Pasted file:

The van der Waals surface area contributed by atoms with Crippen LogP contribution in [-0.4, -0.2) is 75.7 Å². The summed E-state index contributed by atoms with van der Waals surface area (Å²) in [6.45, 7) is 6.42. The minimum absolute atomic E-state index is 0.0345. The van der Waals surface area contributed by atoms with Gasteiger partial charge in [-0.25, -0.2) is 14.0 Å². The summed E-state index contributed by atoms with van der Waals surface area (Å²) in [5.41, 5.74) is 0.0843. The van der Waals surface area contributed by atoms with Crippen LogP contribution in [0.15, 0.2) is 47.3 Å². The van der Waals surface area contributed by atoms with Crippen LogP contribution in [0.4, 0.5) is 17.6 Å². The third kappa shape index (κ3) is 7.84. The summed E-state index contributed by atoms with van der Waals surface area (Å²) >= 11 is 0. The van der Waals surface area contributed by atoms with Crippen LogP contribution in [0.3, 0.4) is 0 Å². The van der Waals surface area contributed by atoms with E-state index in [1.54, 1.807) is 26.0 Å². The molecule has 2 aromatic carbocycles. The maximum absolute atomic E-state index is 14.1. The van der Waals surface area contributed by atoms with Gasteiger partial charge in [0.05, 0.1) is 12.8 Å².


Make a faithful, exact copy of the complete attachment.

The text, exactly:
The van der Waals surface area contributed by atoms with Crippen LogP contribution in [-0.4, -0.2) is 75.7 Å². The summed E-state index contributed by atoms with van der Waals surface area (Å²) in [6.45, 7) is 6.42. The minimum absolute atomic E-state index is 0.0345. The van der Waals surface area contributed by atoms with Gasteiger partial charge in [-0.25, -0.2) is 14.0 Å². The summed E-state index contributed by atoms with van der Waals surface area (Å²) in [5.41, 5.74) is 0.0843. The van der Waals surface area contributed by atoms with Crippen LogP contribution in [0.15, 0.2) is 47.3 Å². The van der Waals surface area contributed by atoms with Crippen LogP contribution in [0.4, 0.5) is 17.6 Å². The third kappa shape index (κ3) is 7.84. The summed E-state index contributed by atoms with van der Waals surface area (Å²) >= 11 is 0. The van der Waals surface area contributed by atoms with Crippen LogP contribution in [0.3, 0.4) is 0 Å². The van der Waals surface area contributed by atoms with E-state index in [1.54, 1.807) is 26.0 Å². The molecule has 2 aromatic carbocycles. The maximum absolute atomic E-state index is 14.1. The van der Waals surface area contributed by atoms with Gasteiger partial charge in [0.05, 0.1) is 12.8 Å².